There’s a deadline involved, though. The mental system responsible for learning language, called the language acquisition device (LAD) and theorized by the linguist Noam Chomsky, doesn’t keep processing information forever. At about 5 or 6 years old, it shuts down. Anyone who has tried to learn another language as a teenager or adult knows that you can spend years of study and never learn as quickly and easily as a native 5-year-old speaker. Their LAD has simply stopped and they can’t access the same mental systems.

Above: a YouTube video that babies don’t need to watch.

But as a cognitive system, the LAD needs a starting point to work with. This starting point is a biologically built-in structure called universal grammar (UG) 2, again from Chomsky. Think of it as a set of possibilities that the LAD shapes into an actual language based on what the child hears in their environment. It’s sort of like a catered banquet where you’re allowed to select one salad, one drink, two appetizers, an entrée, and two desserts. You have choices for each dish, but you can’t ever order completely off the menu. (Seriously, try going to a gourmet restaurant and asking to customize/substitute something on the menu. The chef will probably come out and murder you on the spot.)

Here’s a helpful example: In Spanish, you can say, “Yo quiero Taco Bell.” You could also say just “Quiero Taco Bell.” They both mean “I want Taco Bell;” you don’t have to say “yo” = “I.” The subject is optional. Italian is the same way. But English and French? The subject is definitely not optional. In English, saying “want Taco Bell” is going to get interpreted as a question and not a statement about yourself. Same for “veux du Taco Bell.”

Going back to the menu analogy, languages have two choices for the “subject” dish: required and optional. However, you can’t order off the menu: there are no human languages that require you to say the subject twice.

Back to “covfefe” and “bqhatewvr.”

We know the second can’t be a word because the universal grammar has a menu of choices for what sounds are allowed to be mashed together in a word. The selections of dishes on that menu for English allow for the sounds that make up “covfefe” to happen together. The same rules also dictate that “bqhatewvr” isn’t an allowed group of sounds. You almost definitely wouldn’t be able to explain what those rules are—they’re not something you ever explicitly learned.4 But you know that “bqhatewvr” sounds wrong in a way that “covfefe” doesn’t.

So in all the kerfuffle (a real word) over “covfefe,” don’t forget the important lesson. You and your brain are a marvelous superhero duo, teaming up to perform the mightiest of feats: human language.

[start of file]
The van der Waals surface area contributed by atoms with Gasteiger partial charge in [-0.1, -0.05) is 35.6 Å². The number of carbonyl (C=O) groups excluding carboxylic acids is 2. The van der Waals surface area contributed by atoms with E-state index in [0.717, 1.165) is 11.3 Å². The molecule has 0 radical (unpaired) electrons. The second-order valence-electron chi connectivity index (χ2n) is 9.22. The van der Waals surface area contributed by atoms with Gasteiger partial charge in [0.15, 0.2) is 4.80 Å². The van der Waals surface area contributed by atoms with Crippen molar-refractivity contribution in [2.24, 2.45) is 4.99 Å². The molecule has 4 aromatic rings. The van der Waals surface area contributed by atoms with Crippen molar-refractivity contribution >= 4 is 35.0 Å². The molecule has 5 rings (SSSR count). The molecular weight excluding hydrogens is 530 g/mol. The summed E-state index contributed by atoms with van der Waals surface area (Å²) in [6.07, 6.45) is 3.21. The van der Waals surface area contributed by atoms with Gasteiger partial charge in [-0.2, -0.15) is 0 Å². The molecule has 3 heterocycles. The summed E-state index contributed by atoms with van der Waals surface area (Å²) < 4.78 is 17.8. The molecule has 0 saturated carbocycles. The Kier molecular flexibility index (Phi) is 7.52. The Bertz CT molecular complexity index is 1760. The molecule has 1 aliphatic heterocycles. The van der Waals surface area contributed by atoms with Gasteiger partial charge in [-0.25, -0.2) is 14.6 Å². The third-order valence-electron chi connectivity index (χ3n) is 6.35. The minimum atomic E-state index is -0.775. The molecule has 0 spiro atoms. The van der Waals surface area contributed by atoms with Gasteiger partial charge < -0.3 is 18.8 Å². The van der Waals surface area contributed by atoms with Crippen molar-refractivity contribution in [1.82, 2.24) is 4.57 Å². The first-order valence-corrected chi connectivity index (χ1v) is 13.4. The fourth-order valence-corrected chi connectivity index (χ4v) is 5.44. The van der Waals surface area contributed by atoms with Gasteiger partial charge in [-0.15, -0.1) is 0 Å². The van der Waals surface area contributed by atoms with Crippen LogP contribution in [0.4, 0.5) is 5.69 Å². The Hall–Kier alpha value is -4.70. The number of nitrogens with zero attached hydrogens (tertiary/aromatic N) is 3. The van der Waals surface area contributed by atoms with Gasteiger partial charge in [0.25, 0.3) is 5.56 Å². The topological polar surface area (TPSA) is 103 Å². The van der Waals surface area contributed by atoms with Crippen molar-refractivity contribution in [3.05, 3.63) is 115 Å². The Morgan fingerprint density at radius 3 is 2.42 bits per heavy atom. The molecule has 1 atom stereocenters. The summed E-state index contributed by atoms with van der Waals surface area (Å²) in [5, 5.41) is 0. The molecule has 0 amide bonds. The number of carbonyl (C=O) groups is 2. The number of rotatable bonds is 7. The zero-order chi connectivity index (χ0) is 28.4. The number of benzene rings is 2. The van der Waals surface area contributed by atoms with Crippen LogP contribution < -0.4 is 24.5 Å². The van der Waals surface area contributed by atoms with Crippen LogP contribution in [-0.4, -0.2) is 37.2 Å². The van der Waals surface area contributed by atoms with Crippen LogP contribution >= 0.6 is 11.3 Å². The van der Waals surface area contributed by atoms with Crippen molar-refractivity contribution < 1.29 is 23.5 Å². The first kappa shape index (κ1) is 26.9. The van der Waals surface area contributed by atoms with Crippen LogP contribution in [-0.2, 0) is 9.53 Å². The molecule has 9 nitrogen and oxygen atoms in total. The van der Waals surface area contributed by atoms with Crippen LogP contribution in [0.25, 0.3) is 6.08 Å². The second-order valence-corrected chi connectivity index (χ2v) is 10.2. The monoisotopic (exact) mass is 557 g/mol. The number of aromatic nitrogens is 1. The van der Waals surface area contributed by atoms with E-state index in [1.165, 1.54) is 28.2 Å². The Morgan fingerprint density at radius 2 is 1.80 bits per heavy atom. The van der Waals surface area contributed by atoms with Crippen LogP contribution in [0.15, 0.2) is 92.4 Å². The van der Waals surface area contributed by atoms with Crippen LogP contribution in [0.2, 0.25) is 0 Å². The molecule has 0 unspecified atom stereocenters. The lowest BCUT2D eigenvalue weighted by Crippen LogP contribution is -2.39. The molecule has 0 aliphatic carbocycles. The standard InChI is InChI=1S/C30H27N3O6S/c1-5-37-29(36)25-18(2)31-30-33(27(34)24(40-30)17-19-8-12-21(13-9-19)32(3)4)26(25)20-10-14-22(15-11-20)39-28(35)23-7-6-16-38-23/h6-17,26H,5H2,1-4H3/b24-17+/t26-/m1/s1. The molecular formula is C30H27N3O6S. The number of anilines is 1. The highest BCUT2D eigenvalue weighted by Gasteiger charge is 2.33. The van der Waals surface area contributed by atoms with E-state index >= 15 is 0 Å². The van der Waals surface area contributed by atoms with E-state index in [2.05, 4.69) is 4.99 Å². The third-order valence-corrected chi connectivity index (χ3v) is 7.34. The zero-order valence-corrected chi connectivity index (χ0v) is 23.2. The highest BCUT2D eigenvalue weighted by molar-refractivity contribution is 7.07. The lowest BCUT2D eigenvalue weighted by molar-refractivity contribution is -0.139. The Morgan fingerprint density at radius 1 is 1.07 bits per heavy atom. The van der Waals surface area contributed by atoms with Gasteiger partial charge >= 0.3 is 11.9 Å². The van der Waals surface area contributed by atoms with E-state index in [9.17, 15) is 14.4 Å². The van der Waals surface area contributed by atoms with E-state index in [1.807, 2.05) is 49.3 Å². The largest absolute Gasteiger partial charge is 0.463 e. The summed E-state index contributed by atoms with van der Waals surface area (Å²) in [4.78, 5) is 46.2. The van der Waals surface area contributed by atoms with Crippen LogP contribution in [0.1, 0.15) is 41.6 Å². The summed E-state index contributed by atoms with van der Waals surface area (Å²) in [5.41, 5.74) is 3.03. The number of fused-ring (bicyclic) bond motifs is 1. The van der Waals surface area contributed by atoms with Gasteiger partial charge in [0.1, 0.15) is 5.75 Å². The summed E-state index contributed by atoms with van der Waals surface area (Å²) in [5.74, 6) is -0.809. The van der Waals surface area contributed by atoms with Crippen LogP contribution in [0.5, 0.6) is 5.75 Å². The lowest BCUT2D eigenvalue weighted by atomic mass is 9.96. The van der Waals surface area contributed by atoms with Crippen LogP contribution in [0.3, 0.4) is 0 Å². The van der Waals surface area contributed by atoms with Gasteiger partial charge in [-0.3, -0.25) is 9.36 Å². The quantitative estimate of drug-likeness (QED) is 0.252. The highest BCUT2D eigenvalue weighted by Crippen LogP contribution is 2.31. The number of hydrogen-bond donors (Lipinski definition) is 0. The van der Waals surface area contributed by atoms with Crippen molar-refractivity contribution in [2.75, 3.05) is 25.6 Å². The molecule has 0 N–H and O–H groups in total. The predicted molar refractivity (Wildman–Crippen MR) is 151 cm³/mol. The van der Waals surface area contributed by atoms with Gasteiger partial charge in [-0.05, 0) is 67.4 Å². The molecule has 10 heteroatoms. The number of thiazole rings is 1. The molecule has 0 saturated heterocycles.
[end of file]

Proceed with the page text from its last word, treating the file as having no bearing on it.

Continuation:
Yet of course with great power comes great responsibility. We should remember the duty to pick our words carefully, especially in this day and age where clarity of communication is critical. We need to realize that dialects, such as the vowel-lengthened Southern Drawl or the verb-dropping Black English, are literally meaningless when it comes to deciding if someone is speaking “real” English. Finally, with all the chatter about immigrants in America, we’d do well to think about the fact that adults struggling to speak a second language are doing one of the hardest things their brains could ever attempt.

And for God’s sake, if we’re going to tweet, we shouldn’t fall asleep at the keyboard.

1 “Talk,” “hear,” and “speak” are used here for clarity. All of the above applies to sign language as well, and a more nuanced phrasing would be “communicate.” Unfortunately, this doesn’t readily distinguish between the roles of sender and receiver, i.e. ‘speaker’ and ‘listener. See also footnote 3.

2 This is by no means a proven theory, and the concept of universal grammar may actually be falling out of favor. But in general, linguistics has moved away from the idea that language is something we have to individually learn from scratch and more toward the notion that it’s at least partially innate. What that innate structure looks like, and how it’s accessed, are the new battlegrounds of linguistics.

 3 Contrary to popular belief, American Sign Language is a fully-fledged language in and of itself and not simply “translating” English words to hand patterns. Here is a great illustration, from “Internet Slang Meets American Sign Language” at Hopes and Fears, about developing a sign for the newer term “photobomb:”

“…if a person is photobombing a crowd of people, this would require a different sign as opposed to a person photobombing another individual.”

4 In case you’re interested, there are 14 of them.

Scott Michael

Scott is an ISTJ with an MA, and is usually MIA or AFK IRL. Interrobang him and win a prize.

learn more
Share this story
About The Prompt
A sweet, sweet collective of writers, artists, podcasters, and other creatives. Sound like fun?
Learn more